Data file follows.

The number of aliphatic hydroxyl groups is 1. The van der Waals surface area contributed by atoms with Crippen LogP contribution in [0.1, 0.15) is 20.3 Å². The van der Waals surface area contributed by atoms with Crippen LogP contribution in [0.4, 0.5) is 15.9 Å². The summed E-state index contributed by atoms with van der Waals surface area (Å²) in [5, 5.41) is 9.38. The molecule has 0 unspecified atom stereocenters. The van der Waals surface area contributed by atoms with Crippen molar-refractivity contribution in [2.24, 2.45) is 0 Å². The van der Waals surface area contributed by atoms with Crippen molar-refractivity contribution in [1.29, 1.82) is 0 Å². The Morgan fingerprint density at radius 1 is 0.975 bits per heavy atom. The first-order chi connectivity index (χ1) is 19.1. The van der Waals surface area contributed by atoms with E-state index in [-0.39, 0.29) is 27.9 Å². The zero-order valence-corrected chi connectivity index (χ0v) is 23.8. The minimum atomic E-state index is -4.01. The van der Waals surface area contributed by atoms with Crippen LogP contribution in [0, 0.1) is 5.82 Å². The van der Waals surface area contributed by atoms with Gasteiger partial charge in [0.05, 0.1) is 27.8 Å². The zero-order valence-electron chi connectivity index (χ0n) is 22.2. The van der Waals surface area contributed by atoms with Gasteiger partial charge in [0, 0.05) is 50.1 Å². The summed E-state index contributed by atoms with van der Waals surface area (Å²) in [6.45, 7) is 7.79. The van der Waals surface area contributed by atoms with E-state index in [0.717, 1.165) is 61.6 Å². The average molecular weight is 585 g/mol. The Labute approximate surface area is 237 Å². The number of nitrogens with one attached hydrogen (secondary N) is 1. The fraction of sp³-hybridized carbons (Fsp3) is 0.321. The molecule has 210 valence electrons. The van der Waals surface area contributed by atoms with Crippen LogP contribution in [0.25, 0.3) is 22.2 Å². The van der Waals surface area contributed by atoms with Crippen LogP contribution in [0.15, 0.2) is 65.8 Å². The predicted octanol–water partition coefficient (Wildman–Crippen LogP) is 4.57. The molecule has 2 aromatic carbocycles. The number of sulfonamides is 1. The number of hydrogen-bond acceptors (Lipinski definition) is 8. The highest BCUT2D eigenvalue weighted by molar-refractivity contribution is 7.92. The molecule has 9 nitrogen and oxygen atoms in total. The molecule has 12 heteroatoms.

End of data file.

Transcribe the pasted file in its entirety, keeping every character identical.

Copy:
The number of aliphatic hydroxyl groups is 1. The van der Waals surface area contributed by atoms with Crippen LogP contribution in [0.1, 0.15) is 20.3 Å². The van der Waals surface area contributed by atoms with Crippen LogP contribution in [0.4, 0.5) is 15.9 Å². The summed E-state index contributed by atoms with van der Waals surface area (Å²) in [5, 5.41) is 9.38. The molecule has 0 unspecified atom stereocenters. The van der Waals surface area contributed by atoms with Crippen molar-refractivity contribution in [2.24, 2.45) is 0 Å². The van der Waals surface area contributed by atoms with Crippen molar-refractivity contribution in [1.29, 1.82) is 0 Å². The Morgan fingerprint density at radius 1 is 0.975 bits per heavy atom. The first-order chi connectivity index (χ1) is 19.1. The van der Waals surface area contributed by atoms with E-state index in [-0.39, 0.29) is 27.9 Å². The zero-order valence-corrected chi connectivity index (χ0v) is 23.8. The minimum atomic E-state index is -4.01. The van der Waals surface area contributed by atoms with Crippen LogP contribution in [0, 0.1) is 5.82 Å². The van der Waals surface area contributed by atoms with Gasteiger partial charge in [0.05, 0.1) is 27.8 Å². The zero-order valence-electron chi connectivity index (χ0n) is 22.2. The van der Waals surface area contributed by atoms with Gasteiger partial charge in [0, 0.05) is 50.1 Å². The summed E-state index contributed by atoms with van der Waals surface area (Å²) in [6.45, 7) is 7.79. The van der Waals surface area contributed by atoms with E-state index in [0.717, 1.165) is 61.6 Å². The average molecular weight is 585 g/mol. The Labute approximate surface area is 237 Å². The number of nitrogens with one attached hydrogen (secondary N) is 1. The fraction of sp³-hybridized carbons (Fsp3) is 0.321. The molecule has 210 valence electrons. The van der Waals surface area contributed by atoms with Crippen LogP contribution in [0.25, 0.3) is 22.2 Å². The van der Waals surface area contributed by atoms with Crippen LogP contribution in [0.15, 0.2) is 65.8 Å². The predicted octanol–water partition coefficient (Wildman–Crippen LogP) is 4.57. The molecule has 2 aromatic carbocycles. The number of sulfonamides is 1. The number of hydrogen-bond acceptors (Lipinski definition) is 8. The highest BCUT2D eigenvalue weighted by molar-refractivity contribution is 7.92. The molecule has 9 nitrogen and oxygen atoms in total. The molecule has 12 heteroatoms.